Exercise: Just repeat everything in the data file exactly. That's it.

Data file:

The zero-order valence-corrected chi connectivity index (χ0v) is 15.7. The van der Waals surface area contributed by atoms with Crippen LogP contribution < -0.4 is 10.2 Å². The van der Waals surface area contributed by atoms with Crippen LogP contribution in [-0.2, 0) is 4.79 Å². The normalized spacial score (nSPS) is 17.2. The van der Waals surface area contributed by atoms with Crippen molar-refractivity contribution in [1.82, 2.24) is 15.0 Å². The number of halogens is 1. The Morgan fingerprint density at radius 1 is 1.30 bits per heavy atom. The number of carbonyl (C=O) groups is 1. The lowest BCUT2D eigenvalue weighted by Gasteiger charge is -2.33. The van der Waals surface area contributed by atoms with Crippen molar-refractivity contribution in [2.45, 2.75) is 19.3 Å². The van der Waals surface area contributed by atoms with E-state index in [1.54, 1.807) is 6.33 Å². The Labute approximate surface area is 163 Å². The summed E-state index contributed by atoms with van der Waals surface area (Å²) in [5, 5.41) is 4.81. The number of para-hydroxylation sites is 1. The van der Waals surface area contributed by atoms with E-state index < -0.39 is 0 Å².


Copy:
The zero-order valence-corrected chi connectivity index (χ0v) is 15.7. The van der Waals surface area contributed by atoms with Crippen LogP contribution < -0.4 is 10.2 Å². The van der Waals surface area contributed by atoms with Crippen LogP contribution in [-0.2, 0) is 4.79 Å². The normalized spacial score (nSPS) is 17.2. The van der Waals surface area contributed by atoms with Crippen molar-refractivity contribution in [1.82, 2.24) is 15.0 Å². The number of halogens is 1. The Morgan fingerprint density at radius 1 is 1.30 bits per heavy atom. The number of carbonyl (C=O) groups is 1. The lowest BCUT2D eigenvalue weighted by Gasteiger charge is -2.33. The van der Waals surface area contributed by atoms with Crippen molar-refractivity contribution in [2.45, 2.75) is 19.3 Å². The van der Waals surface area contributed by atoms with E-state index in [1.54, 1.807) is 6.33 Å². The Labute approximate surface area is 163 Å². The summed E-state index contributed by atoms with van der Waals surface area (Å²) in [5, 5.41) is 4.81. The number of para-hydroxylation sites is 1. The van der Waals surface area contributed by atoms with E-state index < -0.39 is 0 Å².